If the machine supports para virtual guests, then you should see a “pae” flag in /proc/info. This means – the machine has PAE support and can run para virtual guests.

[root@unixfoo root]# cat /proc/cpuinfo | grep pae
flags           : fpu vme de pse tsc msr pae mce cx8 apic sep mtrr pge mca cmov pat pse36 clflush dts acpi mmx fxsr sse sse2 ss ht tm nx lm
[root@unixfoo root]#

If there is no output for the above command, then the machine is not capable of running a para-virtualized guest.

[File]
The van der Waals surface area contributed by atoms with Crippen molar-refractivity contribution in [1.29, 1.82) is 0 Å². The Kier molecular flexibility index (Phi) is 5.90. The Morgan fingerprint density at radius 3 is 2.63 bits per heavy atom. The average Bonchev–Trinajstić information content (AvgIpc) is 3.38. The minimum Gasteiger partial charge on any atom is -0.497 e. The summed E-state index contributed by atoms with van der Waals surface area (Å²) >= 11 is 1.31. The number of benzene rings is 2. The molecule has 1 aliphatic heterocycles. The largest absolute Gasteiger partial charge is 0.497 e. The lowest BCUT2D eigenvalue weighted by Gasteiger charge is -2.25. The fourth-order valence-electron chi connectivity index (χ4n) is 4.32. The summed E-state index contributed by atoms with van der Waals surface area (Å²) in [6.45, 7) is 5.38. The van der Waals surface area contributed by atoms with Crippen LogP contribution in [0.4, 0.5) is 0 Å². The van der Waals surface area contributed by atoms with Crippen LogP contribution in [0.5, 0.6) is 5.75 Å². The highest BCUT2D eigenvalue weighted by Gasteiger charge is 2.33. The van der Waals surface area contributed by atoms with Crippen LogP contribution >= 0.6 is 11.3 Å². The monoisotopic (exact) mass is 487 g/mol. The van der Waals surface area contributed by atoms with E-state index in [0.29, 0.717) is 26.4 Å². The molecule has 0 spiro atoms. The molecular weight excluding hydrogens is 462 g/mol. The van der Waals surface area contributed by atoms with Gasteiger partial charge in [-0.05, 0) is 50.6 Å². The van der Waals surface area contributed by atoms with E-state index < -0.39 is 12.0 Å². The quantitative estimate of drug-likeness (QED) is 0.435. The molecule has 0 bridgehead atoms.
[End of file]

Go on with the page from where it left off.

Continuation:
To run fully virtualized guests, host CPU support is needed. This is typically referred to as Intel VT, or AMD-V. To check for Intel VT support look for the ‘vmx’ flag, or for AMD-V support check for ‘svm’ flag:

Intel

# grep vmx /proc/cpuinfo 
flags : fpu tsc msr pae mce cx8 apic mtrr mca cmov pat pse36 clflush dts acpi mmx fxsr sse sse2 ss ht tm syscall nx lm constant_tsc pni monitor ds_cpl vmx est tm2 cx16 xtpr lahf_lm
AMD # grep svm /proc/cpuinfo
flags : fpu tsc msr pae mce cx8 apic mtrr mca cmov pat pse36 clflush mmx fxsr sse sse2 ht syscall nx mmxext fxsr_opt rdtscp lm 3dnowext 3dnow pni cx16 lahf_lm cmp_legacy svm cr8_legacy


If you have the ‘svm’ or ‘vmx’ flags, then your CPU is capable of fully-virt.